What To Do In Liverpool
Liverpool is a fascinating city with great attractions and lots of places to stay. Liverpool is home of The Beatles and Billy Fury, and was targeted in World War II due to its location and the importance of the ports in Merseyside.
How to travel around Liverpool
Getting around the main sites of Liverpool is easy with public transport. A Saveaway Area C travel ticket will cost you £3.60, for a day of travel on the buses and trains.
Alternatively, you can walk. Liverpool is very walkable. I bought a Saveaway for the first day only- after that i just walked. The signage is excellent- there are lots of signposts showing the way to various attractions, and the estimated time it will take to reach them. I never needed to refer to my map.
Liverpool Anglican Cathedral (free entry)
This is a very grand building with interesting architecture and beautiful stained glass windows, with little nooks for prayer or meditation.
You can pay to go up to the tower and see a nice view of Liverpool if you wish. Try to do it on a day with clear skies!
Also outside, down a ramp there is an old graveyard. It's definitely worth a look if you go to the church. It has a lot of interesting graves, including the sad graves of old orphanages.
Also inside it is Liverpool's only surviving spring, which was discovered in 1773 and was believed to have medicinal properties. Drink some if you're game: I did and can now say I've drunk from a medicinal spring inside a graveyard!
Merseyside Maritime Museum (free entry)
Honestly, I had low expectations for a Maritime museum. But I was pleasantly surprised, and I'm sure you will be too if you give it a chance.
In the basement was the UK Border Agency's museum 'Seized! The Border and Customs Uncovered', which was very interesting and had on display confiscated goods, such as products made from endangered animals, counterfeit branded items, and various items in which illegal goods had been attempted to be concealed, such as inside a walking stick and in hollowed out areas in wooden statues.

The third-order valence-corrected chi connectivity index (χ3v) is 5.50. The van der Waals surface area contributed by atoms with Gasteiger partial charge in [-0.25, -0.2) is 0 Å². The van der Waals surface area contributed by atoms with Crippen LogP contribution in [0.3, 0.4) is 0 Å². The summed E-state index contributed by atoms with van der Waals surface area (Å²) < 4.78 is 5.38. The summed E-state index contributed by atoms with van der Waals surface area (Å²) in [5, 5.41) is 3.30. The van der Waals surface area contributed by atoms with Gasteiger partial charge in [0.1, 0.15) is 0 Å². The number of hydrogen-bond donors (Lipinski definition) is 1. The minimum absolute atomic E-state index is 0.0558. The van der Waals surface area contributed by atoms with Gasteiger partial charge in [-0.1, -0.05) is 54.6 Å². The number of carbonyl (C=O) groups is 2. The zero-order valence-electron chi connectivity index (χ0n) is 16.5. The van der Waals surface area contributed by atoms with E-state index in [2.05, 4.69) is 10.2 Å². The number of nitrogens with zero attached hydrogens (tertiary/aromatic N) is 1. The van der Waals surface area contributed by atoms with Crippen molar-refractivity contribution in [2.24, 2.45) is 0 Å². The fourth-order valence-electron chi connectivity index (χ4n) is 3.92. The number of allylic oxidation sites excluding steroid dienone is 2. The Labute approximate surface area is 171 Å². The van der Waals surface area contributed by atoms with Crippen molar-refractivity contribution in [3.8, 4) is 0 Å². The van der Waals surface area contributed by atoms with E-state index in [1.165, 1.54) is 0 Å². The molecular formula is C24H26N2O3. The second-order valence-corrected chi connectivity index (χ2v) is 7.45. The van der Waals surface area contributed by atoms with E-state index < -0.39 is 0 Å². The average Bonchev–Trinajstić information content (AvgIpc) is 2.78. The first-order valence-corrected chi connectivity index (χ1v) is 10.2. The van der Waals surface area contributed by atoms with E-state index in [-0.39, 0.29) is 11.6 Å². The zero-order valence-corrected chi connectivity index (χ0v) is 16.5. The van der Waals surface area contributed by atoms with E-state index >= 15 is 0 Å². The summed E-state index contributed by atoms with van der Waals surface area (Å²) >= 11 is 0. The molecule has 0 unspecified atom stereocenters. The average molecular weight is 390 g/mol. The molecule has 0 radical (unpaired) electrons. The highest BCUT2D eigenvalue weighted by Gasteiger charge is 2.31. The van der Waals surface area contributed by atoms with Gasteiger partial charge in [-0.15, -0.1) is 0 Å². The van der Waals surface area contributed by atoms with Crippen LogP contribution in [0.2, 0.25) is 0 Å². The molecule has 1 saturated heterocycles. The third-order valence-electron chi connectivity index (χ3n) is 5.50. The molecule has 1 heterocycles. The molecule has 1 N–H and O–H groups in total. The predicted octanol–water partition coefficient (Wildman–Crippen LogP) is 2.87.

The International Slavery Museum is on the third floor and well worth a look, as are the other exhibits in the museum, including one on the Titanic.
Upstairs there is a community room with a desk, a sink, a power point and free Wi-Fi
Liverpool is on the water, so what visit would be complete without a ferry ride?The River Explorer trip lasts around 45 minutes, with audio commentary and a couple of different stops that you can stop at for a visit. The audio commentary mentions the various attractions at each stop. It can be cold in the outside area, but it's well worth a trip. Listen to the commentary- part of it compares a Liverpool building to the Taj Mahal and Great Wall of China.
Joseph Williamson was a man who hired workers in the early 1800s to build a series of tunnels underneath Liverpool. The reason he did this is unknown, with theories ranging from 'he did it to give people jobs' to 'they were used for smuggling'. The tunnels are still being unearthed and excavated by volunteers today - the tunnels were filled with rubble after Williamson's death. A mysterious place with secrets yet to be revealed.
It also has a quaint opp shop/charity shop.
St Luke's Church
This is an old church that was bombed in the World War II, in 1941. It has no roof and ivy climbing up some of the walls. This is interesting and well worth a look, but don't expect to stay here too long.
The Beatles attractions
Liverpool is the hometown of the Beatles, and has many attractions dedicated to them. Among the best are:
Casbah Coffee Club
John Lennon's home, Mendips
The McCartney's home, 20 Forthlin Rd
All in all, Liverpool is a great place to visit! Why not stop by during your trip to England?
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